6 Most Iconic Fashion Shows

5 minutes

The time has come! Our annual fashion show is this weekend, and we are so excited! So much hard work has been put into this show by the designers and everyone in UFG, and we cannot believe soon everyone will see this year’s collections. It takes a lot to put on a show and UFG is so grateful to everyone helping, but until showtime, here are 6 fashion shows you should watch because they are just too iconic.

Martin Margiela Spring-Summer 1990 show

Martin Margiela’s debut show was unconventional and revolutionary, which could be said for the rest of his career. Margiela released his show on October 19th of 1989 in Cafe De La Gare that was inconveniently located for press and fashion editors in the outskirts of Paris, far from where other fashion houses would commonly present. This show was able to cement Margiela’s identity and place within European fashion houses. Within his debut collection, he released the iconic and timeless Tabi boot and the signature white four stitches that can now make any Margiela piece recognizable. Margiela brought more focus to the art of his clothes by having the sounds of backstage preparing for the show play while the audience sat down until the models started to walk onto stage with their heads and faces veiled to emphasize the clothing they wore.

Versace Winter-Autumn 1991 

Gianna Versace’s presentation for his Winter-Autumn 1991 collection revolutionized how fashion interacted with pop culture. Most brands at the time were struggling to deal with the ‘supermodel’ phenomenon as they felt models were receiving more recognition than the brands and clothes that they would model. Instead of working against this, Versace gave people what they wanted and used this new phenomenon to further the brand. He also knew of the impact that actors, musicians, and celebrities were beginning to have on the public and was the first designer to invite them as guest to fashion shows. The collection itself seemed to be a reprise of George Michael’s Freedom 90! Music video that featured some of the biggest supermodels at the time, Cindy Crawford, Naomi Campbell, and Christy Turlington. The same models opened the show with Freedom 90! Playing in the background. Today, it is common to see celebrities being heavily involved with brands and their fashion shows; many celebrities, like Julia Fox, Dua Lipa, and Zendaya, have even walked shows, but Versace was one of the first designers to use celebrities’ familiarity to connect with his consumers.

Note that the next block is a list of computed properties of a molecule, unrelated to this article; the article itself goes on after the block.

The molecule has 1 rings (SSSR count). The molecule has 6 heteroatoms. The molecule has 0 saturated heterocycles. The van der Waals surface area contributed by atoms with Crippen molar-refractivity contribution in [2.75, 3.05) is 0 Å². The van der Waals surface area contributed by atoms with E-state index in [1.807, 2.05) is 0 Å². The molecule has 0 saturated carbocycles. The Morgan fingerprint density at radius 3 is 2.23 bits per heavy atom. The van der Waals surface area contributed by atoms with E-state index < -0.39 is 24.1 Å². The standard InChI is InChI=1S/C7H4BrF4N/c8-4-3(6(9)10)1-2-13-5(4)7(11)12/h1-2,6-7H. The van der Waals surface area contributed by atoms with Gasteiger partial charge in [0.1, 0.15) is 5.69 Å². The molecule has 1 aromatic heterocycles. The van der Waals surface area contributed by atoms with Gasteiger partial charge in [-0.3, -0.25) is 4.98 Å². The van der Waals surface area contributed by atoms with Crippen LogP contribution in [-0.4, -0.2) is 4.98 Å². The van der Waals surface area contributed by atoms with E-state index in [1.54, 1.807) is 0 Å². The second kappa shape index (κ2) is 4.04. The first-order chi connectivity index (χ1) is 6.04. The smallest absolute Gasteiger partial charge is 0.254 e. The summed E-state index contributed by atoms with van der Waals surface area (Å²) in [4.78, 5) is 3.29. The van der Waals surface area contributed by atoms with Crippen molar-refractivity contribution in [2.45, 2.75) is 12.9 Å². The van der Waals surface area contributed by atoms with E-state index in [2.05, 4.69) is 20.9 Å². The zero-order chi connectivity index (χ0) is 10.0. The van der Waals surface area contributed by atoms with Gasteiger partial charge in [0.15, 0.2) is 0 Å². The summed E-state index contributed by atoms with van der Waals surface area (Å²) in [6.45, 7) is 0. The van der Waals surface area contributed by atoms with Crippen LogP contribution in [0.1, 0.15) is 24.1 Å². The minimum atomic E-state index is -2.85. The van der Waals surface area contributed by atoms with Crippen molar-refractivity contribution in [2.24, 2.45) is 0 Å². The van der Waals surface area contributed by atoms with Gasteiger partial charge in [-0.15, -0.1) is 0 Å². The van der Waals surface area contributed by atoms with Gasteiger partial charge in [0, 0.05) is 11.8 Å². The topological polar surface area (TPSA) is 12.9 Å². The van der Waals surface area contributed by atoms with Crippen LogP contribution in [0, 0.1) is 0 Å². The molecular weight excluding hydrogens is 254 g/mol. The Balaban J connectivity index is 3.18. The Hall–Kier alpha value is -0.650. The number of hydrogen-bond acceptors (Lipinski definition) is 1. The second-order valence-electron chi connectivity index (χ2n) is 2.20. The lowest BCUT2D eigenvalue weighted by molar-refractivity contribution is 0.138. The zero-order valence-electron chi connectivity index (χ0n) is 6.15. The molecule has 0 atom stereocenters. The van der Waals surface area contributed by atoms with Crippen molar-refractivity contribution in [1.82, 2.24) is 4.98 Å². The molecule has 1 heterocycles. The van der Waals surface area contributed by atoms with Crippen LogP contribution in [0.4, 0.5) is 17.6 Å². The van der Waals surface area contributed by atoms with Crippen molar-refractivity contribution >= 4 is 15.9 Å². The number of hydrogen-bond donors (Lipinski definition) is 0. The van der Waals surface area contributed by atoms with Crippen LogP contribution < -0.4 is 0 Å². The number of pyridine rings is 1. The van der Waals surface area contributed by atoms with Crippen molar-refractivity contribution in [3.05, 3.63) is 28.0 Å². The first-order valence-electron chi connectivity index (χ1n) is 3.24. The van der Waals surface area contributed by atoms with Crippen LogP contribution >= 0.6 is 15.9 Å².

Alexander McQueen Spring-Summer 1999

Alexander McQueen’s Spring/Summer 1999 was McQueen’s 13th collection, and while many are superstitious about the number 13, McQueen managed to make this one of his iconic show and was not afraid to simply call it Untitled No. 13. He presented a series of neutral looks with a variation of constructions such as leather and lace and extravagant and dark silhouettes. The show was opened by Aimee Mullins, Paralympic athlete, who had made headlines after being on the cover of Dazed a few days prior dressed by McQueen. The finale of Untitled No. 13 is perhaps one of the most iconic moments in fashion history. Famous supermodel, Shalom Harlow, walked out in a white voluminous dress and stood in a turning platform when two robots begin to spray black and yellow paint onto the dress. McQueen credits Rebbeca Horn’s 1991 installation High Moon in which two guns shot at each other with red paint. This moment became a memorable moment in both Harlow and McQueen’s career.

Versace Fall-Winter 1992 

Versace’s Fall-Winter 1992 presentation was definitely one to remember. The looks featured in this runway show were bold and pushed the boundaries of luxury fashion. The display featured lots of black leather, gold embellishments, and of course, bondage (it even included the famous bondage dress that Donatella Versace wore to the Met Gala). Much like Versace’s FW 1991 collection, the show featured some of the most famous supermodels at the time, including Naomi Campbell, Karen Mulder, and Helena Christensen. Above all else, Versace wanted anyone who wore his clothes to feel sexy, confident, and empowered. Looking back at this runway show, it’s clear that he accomplished just that. What’s even more impressive is that many of the design elements seen in the clothes remain essential elements of the Versace brand today (gold chains, strappy dresses, etc). Personally, this happens to be one of my favorite runway shows of all time.

Mugler Spring-Summer 1995 

Much like Gianni Versace, Mugler was another designer who knew how to take calculated risks with his work. His designs were both futuristic and theatrical, and they never failed to draw attention. Mugler’s Spring-Summer collection of 1995 is one of his most memorable collections to date. Between the famous “Birth of Venus” dress and the intricate detailing on the crystallized jumpsuit shown down below, this collection showcased Mugler’s true talent and artistic vision. This show solidified Mugler’s status as a fashion icon to be remembered.

Gucci Fall-Winter 1995 

When most people think of fashion, one of the first brands to come to mind is Gucci. And they’re not wrong for thinking that. Under the creative direction of Tom Ford, Gucci was one of the most dominant fashion houses in the 90s. This particular collection, with its bold colors, vibrant fur details, and beautiful silk garments, demonstrates why Gucci was considered to be one of the top luxury brands throughout much of the 20th century. Ford’s designs are unique in that they are both elegant and striking at the same time. And of course, with models like Shalom Harlow and Kate Moss, there’s no question as to why this show made headlines.

Written by: Erika Daniela Escobedo & Lauren Logan